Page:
Trump was capitalizing on the momentum happening over on Twitter, where Elon Musk’s free speech crusade was growing in popularity among conservatives. Since then, Musk has found himself running afoul of his fellow investors and may soon step down as CEO. But Trump’s crusade in favor of “free speech” remains.

Once news broke that the House panel would be recommending criminal charges this week, Trump began lashing out on Truth Social.

Trump wrote over the weekend, “The highly partisan Unselect Committee is illegally leaking confidential info to anyone that will listen. Adam ‘Shifty’ Schiff is all over T.V. talking about Criminal Referrals, just like he was on the Russia, Russia, Russia Hoax, which turned out to be the con of the century. How much longer are Republicans, and American Patriots in general, going to allow this to happen. These are the Criminals who spied on my campaign, cheated on the Election, lied to FISA Court & Congress. They are SICK!”

He later added, “The real criminals are the people who are destroying our once great Country!”

Yesterday, Trump posted screenshots to Truth of two posts from Twitter that he made on January 6, 2021.

The first one read, “Please support our Capitol Police and Law Enforcement. They are truly on the side of our Country. Stay peaceful!”

The second screenshot read, “I am asking for everyone at the U.S. Capitol to remain peaceful. No Violence! Remember, WE are the Party of Law & Order – respect the law and our great men and women in Blue! Thank You!”

Trump captioned the images, “These two very important tweets have been uncovered now that my account, which was shut down by the FBI, has been reinstated!”

Yesterday, a frustrated and furious Trump seemed to snap and posted on Truth, “I’M JUST FIGHTING TO SAVE OUR COUNTRY!”

This morning, Trump thanked a Twitter user for pulling up an old Twitter post of Trump’s that included a video of him encouraging January 6 rioters to go home. It was part of the former POTUS’s attempt to remind people that he did tell people to leave – hours after the riots started, and after things had already begun winding down.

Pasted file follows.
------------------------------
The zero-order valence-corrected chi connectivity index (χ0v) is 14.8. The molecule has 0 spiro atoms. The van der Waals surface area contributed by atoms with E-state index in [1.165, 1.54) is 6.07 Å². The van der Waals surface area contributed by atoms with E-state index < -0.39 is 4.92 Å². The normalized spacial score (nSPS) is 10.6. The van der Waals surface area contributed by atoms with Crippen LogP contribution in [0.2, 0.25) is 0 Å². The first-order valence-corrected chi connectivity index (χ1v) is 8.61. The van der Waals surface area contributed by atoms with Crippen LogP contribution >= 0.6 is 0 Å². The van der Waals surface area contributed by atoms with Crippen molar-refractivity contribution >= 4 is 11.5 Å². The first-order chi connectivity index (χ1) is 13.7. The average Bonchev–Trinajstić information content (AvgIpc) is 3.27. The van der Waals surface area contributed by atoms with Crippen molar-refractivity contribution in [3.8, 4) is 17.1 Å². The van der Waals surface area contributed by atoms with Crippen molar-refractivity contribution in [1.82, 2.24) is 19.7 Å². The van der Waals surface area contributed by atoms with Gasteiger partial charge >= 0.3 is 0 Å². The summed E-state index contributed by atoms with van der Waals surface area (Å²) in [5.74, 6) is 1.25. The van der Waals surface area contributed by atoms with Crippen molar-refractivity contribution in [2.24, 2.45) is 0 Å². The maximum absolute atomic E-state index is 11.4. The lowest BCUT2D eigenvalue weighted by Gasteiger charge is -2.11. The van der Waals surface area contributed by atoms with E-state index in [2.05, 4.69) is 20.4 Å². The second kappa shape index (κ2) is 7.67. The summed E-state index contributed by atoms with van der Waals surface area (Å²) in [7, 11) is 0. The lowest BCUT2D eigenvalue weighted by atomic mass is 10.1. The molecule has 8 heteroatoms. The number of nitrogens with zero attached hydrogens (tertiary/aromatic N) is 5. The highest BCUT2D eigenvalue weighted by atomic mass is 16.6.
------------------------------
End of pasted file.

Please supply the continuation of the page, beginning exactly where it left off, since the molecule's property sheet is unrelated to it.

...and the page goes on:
Trump also famously said to the insurrectionists, “we love you.”

What Happens Now?

Now, the House will send their recommendations to the Department of Justice.

Although they will include all of their evidence and the body’s vote, it doesn’t hold any legal weight.

The Department of Justice is already running their own investigation of the events of January 6, and it is to that investigation that they will defer when deciding whether or not to charge anyone. Special Counsel Jack Smith already appears to be looking into the conduct the House panel has been investigating.

However, the House’s recommendation isn’t useless.

In fact, it’s unprecedented. The only other time the country came close to a recommendation like this from Congress was during the Nixon era – but the President resigned and was subsequently pardoned before any criminal recommendations could be sent.

So despite the fact that the House can’t actually criminally charge Trump or his cohorts, it’s an important step towards holding him accountable for his actions (and inactions) surrounding January 6.

Now, future Presidents who want to act in bad faith are on notice that Congress will investigate and recommend criminal charges where applicable.

It’s a shot across the bow – one former President Donald Trump hears clearly.